Nov. 20 (UPI) -- Job discrimination, the collapse of the child-care sector and COVID-19's curtailing of female-dominated work has led to a wider gender pay gap in Britain and likely elsewhere, authors of a study said Friday.
The Fawcett Society marks Friday as Equal Pay Day, an observance that is made on varying dates of the year by nations and organizations. The group said in the study that 43% of all working women and half of working women of color in Britain are worried about how their jobs and promotions are affected by the pandemic, as are 35% of working men.
The report also noted that a third of working women said they have lost work due to child-care issues related to the pandemic.
"To date, there has been limited assessment by the [British] government of the impact of coronavirus policies by gender," the report states.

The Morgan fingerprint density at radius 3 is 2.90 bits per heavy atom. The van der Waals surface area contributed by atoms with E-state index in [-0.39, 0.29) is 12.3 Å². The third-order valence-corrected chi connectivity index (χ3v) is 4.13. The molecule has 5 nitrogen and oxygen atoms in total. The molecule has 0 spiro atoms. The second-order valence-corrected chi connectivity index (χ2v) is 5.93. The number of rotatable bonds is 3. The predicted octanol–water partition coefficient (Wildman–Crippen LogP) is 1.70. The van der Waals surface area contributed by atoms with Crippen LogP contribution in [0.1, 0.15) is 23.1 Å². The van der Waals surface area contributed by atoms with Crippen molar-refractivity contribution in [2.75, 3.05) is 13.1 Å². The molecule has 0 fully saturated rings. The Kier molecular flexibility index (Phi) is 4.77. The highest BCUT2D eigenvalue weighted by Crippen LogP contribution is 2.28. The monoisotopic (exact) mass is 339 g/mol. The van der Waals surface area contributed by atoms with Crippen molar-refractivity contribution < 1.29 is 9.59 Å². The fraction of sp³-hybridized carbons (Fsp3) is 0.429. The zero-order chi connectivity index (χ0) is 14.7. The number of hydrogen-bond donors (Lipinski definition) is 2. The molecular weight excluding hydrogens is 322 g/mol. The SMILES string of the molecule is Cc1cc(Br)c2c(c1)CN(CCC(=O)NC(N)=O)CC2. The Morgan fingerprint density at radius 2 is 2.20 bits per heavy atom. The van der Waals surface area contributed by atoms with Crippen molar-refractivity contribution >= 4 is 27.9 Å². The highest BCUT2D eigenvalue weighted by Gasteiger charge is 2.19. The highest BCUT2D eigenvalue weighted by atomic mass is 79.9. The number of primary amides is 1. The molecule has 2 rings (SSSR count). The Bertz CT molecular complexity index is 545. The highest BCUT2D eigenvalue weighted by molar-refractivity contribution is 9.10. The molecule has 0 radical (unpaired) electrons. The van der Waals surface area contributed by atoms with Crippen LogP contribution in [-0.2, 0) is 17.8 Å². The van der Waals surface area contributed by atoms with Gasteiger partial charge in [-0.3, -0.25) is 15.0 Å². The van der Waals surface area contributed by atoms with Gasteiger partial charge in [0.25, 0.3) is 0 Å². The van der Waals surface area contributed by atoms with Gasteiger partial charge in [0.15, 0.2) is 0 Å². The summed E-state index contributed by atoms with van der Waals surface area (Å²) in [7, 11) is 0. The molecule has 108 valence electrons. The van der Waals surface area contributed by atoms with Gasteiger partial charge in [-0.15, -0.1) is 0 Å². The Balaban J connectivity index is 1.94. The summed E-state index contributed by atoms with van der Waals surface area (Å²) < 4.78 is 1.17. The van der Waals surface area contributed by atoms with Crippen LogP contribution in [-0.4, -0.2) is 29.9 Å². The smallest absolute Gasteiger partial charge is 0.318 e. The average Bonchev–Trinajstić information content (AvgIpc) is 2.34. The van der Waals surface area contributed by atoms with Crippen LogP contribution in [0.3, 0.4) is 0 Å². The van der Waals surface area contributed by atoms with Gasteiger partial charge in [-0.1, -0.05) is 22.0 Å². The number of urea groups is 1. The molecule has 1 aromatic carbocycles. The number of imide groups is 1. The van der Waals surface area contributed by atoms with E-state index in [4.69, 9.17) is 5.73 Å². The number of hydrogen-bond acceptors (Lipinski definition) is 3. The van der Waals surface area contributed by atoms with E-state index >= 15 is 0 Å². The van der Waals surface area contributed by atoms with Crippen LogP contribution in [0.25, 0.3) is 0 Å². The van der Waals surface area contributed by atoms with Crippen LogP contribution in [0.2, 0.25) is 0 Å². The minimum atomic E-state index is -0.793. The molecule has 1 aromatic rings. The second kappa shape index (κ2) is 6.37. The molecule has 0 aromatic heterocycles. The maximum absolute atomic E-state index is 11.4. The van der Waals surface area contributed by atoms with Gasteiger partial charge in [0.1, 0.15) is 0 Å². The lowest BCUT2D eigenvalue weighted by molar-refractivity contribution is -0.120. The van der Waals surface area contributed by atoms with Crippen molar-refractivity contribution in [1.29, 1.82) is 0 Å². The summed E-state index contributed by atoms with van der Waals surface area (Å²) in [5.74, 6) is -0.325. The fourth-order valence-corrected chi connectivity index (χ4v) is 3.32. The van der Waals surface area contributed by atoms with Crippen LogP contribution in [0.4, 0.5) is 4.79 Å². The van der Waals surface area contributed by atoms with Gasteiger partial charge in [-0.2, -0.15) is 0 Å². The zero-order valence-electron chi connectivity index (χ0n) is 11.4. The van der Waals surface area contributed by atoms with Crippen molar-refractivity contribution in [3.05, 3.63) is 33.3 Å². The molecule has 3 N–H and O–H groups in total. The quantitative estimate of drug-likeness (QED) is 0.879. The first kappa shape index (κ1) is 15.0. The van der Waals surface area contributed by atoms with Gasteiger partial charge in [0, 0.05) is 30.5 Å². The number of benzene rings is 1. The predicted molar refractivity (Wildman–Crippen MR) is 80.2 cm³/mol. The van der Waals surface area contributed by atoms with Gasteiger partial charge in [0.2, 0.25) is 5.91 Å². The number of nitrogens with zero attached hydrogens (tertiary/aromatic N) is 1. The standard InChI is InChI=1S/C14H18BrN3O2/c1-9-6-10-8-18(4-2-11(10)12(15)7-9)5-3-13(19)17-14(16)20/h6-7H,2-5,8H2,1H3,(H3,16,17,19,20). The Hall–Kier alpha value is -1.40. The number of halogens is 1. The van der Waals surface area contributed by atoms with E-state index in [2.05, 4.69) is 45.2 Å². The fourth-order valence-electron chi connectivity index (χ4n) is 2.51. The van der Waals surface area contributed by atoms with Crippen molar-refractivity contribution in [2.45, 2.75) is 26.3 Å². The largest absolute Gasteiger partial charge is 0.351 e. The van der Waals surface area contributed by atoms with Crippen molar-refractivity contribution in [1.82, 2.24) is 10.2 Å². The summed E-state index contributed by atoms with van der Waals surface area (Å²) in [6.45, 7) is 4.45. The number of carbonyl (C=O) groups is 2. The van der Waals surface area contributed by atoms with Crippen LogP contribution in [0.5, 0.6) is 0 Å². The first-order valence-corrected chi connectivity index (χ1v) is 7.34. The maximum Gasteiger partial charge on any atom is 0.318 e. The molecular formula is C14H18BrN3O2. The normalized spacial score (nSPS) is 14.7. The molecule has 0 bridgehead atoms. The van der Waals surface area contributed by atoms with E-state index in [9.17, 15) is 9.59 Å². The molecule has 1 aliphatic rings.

"There is growing evidence to suggest we may be turning the clock back, but there are also signs of hope that a more gender-equal future is possible. This report calls for action if we want that better future to be realized."
Researchers say that although the British government asked private employers two years ago to reveal gender pay information, only half of them did so.
Available data have shown pregnant women and new mothers saw a greater rate of job discrimination. Friday's report called on the British government to create laws that would give them stronger protections in the workplace.
The study also found that the retail, food services, hospitality and other female-dominated sectors absorbed some of the largest impacts from the pandemic, and women have been furloughed or lost their jobs at a disproportionate rate.
"We know that women working in these sectors are disproportionately low paid, young or migrant women," it said. "While the full redundancy fallout of coronavirus is yet to be felt, many sectors with large female workforces have seen some of the largest falls in the number of jobs."
The Fawcett Society asked the British government to conduct and publish equity impact assessments for new job support or creation plans to better serve women workers.